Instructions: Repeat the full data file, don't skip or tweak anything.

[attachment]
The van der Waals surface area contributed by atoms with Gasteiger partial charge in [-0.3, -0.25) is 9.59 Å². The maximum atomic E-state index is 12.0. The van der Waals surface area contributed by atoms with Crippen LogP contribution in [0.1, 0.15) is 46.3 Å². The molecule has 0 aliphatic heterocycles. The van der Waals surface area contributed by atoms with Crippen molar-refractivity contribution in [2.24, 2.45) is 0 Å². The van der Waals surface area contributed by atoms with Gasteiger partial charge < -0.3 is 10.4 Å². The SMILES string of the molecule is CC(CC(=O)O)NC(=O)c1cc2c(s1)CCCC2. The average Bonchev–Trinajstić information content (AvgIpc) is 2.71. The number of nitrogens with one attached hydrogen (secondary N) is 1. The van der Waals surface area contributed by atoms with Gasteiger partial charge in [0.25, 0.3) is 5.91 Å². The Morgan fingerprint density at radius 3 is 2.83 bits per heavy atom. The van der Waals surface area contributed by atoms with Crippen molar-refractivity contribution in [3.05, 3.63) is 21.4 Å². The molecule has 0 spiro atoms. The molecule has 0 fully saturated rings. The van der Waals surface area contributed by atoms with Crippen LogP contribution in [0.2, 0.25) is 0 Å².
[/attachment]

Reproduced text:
The van der Waals surface area contributed by atoms with Gasteiger partial charge in [-0.3, -0.25) is 9.59 Å². The maximum atomic E-state index is 12.0. The van der Waals surface area contributed by atoms with Crippen LogP contribution in [0.1, 0.15) is 46.3 Å². The molecule has 0 aliphatic heterocycles. The van der Waals surface area contributed by atoms with Crippen molar-refractivity contribution in [2.24, 2.45) is 0 Å². The van der Waals surface area contributed by atoms with Gasteiger partial charge < -0.3 is 10.4 Å². The SMILES string of the molecule is CC(CC(=O)O)NC(=O)c1cc2c(s1)CCCC2. The average Bonchev–Trinajstić information content (AvgIpc) is 2.71. The number of nitrogens with one attached hydrogen (secondary N) is 1. The van der Waals surface area contributed by atoms with Gasteiger partial charge in [0.25, 0.3) is 5.91 Å². The Morgan fingerprint density at radius 3 is 2.83 bits per heavy atom. The van der Waals surface area contributed by atoms with Crippen molar-refractivity contribution in [3.05, 3.63) is 21.4 Å². The molecule has 0 spiro atoms. The molecule has 0 fully saturated rings. The van der Waals surface area contributed by atoms with Crippen LogP contribution in [0.2, 0.25) is 0 Å².